You've been automatically redirected here from, which is now part of Proteintech Group. Click here to dismiss this alert.

7 Tech Tips For Successful ChIP Experiments

New to ChIP or just want to improve? Our tech tips will help you achieve successful ChIP experiments

Chromatin  Immunoprecipitation  (ChIP)  overview

  • ChIP is a powerful technique that allows the analysis of transcriptional factors and chromatin–regulator complexes with DNA in living cells. ChIP provides a live cell picture of the native chromatin structure and factors bound to genes in different functional states.

  • ChIP methodology involves protein–DNA cross-linking.

  • Isolated, crude chromatin is sonicated to yield small fragments, usually with an average size of 300–1000 bp.

  • Protein-specific antibodies are used to immunoprecipitate fragments of chromatin.

  • Molecular analysis of the immunoprecipitate is used to reveal whether the protein of interest is bound in vivo to the selected DNA region.

In view of the increasing evidence that chromatin structure plays a decisive role in regulating gene expression, there is an increasing tendency to simultaneously study both structural and functional aspects of gene regulation. Below is a summary of the most relevant tips to help you optimize your ChIP experiment.

View the full ChIP protocol here
ChIP flowchart
View the full IP protocol here

ChIP Tip 1: Always keep cells/tissue on ice

Temperature is critical. Perform cell lysis at 4 °C. Keep the samples ice-cold and use ice-cold buffers.

ChIP Tip 2: Under/over cross-linking

Both cross-linking time and formaldehyde concentration are important.

Please note: When using paraformaldehyde, ensure that it is freshly prepared (final concentration of 1%–1.5%).

  • Under cross-linking can prevent the disassociation of protein–DNA complexes and result in poor yield.

  • Over cross-linking can mask epitope sites crucial for antibody binding, prevent chromatin shearing, and inhibit the successful uncross-linking of the protein–DNA complex.

ChIP Tip 3: Chromatin shearing and sonication

  • Avoid large fragments in the tissue suspension.

  • Pipette with cut tips for better homogenization.

  • Ensure the sonicator probe is not in contact with the tube wall.

  • Increase the number of sonication steps; however, avoid increasing the time (or the power) of each step as this may overheat the sample and lead to loss of antigenicity.

  • Add ice to the sonicator to avoid the sample overheating.

  • Preferably do not sonicate chromatin to a fragment size of less than 500 bp (perform the size testing step).

  • Please note: Different cell types may have different optimal DNA fragmentation. Determine appropriate sonication times to obtain optimal DNA fragmentation.

  • Do not forget about the input sample.

ChIP Tip 4: Bead and primary antibody choice

IP fraction represents the fraction of diluted and pre-cleared ChIP. It is used for the immunoprecipitation step involving the antibody of interest or control antibody.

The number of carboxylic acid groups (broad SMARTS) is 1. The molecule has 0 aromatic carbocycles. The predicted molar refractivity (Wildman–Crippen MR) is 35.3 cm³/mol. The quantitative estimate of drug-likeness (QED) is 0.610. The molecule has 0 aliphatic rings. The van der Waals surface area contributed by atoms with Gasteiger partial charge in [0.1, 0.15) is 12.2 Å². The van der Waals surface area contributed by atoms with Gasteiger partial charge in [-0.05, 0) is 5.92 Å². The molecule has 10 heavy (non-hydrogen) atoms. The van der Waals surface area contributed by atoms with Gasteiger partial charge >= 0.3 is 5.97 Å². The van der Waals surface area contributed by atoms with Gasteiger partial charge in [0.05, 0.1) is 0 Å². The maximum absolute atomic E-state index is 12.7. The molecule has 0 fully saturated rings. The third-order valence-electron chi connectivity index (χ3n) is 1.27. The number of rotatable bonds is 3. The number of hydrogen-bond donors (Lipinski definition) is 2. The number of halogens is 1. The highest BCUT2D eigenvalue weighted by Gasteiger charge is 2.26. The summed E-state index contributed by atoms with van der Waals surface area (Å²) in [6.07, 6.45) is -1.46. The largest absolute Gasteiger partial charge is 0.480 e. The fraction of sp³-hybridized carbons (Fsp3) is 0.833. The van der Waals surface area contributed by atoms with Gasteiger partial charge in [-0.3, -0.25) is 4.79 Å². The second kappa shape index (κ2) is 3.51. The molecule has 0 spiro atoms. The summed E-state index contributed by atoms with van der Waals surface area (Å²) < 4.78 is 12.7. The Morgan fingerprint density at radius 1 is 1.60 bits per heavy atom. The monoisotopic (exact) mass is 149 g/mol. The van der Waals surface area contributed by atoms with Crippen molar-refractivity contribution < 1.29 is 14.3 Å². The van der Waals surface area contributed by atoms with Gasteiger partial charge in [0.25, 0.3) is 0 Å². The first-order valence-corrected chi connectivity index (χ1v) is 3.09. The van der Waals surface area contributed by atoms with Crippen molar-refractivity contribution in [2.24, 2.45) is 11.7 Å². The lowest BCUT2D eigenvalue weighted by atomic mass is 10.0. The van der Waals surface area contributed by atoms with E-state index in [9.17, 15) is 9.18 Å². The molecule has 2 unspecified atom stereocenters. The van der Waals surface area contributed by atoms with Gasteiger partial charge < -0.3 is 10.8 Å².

Beads notes:
  • Always fully resuspend beads by vortexing before pipetting.

  • Always store at 4 °C and never allow beads to dry out.

  • Check the subclass of your antibody is compatible with Protein A/G.

Antibody notes:

Verify your antibody of interest is ChIP validated. (Specificity of antibody can be verified by Western Blot after IP.)

  • Insufficient amount of antibody can result in not enough material for successful PCR analysis.

  • Too much antibody can increase PCR background.

Some antibodies may allow short room temperature incubations with lysate; however, in general, an overnight incubation at 4 °C will increase signal and specificity.

Please note: Negative ChIP controls
  • Use non-immune IgG in the IP incubation mix from the same species the antibodies were produced in.

  • Incubate IP fraction with beads (without antibody coating).

ChIP Tip 5: IP efficiency in reverse cross-linking IP

Usually, a 15-minute incubation at 95 °C is sufficient. Some samples require Proteinase K treatment for four or more hours at 65 °C.

ChIP Tip 6: DNA elution and purification

  • Use different washing buffers (low & high salt, LiCl and TE buffers).

  • While using a commercial purification column, check the column is completely dry after the wash step as any leftover moisture will inhibit elution.

  • Make sure the elution buffer is placed directly onto the silica membrane and allowed to adsorb for at least one minute.

  • Prepare new solutions from stocks to avoid contamination.

  • A weak PCR signal or no DNA amplification shown in the samples may be due to an inadequate primer result in the PCR amplified region spanning the nucleosome-free region.

  • Please note: Test primer pairs for genomic DNA using different primer conditions and dilutions. The use of standard/input DNA will determine the efficacy of the primers.

  • Ensure there is enough DNA in the PCR reaction and your PCR conditions are optimal. Add more DNA to the PCR reaction or increase the number of amplification cycles if needed.

  • To avoid variations between replicates, add the same amount of protein G/A-agarose or magnetic beads for all samples. Ensure beads are well suspended while pipetting.

  • While there is no product in the positive control ensure there is enough chromatin or antibody within the IP reaction. Ensure the IP incubation time is optimized.

  • Complete the elution of chromatin from protein G/A beads. Elution is optimal at 65 °C with frequent mixing to keep beads suspended in solution (~10 minutes).



24 February, 2017


to top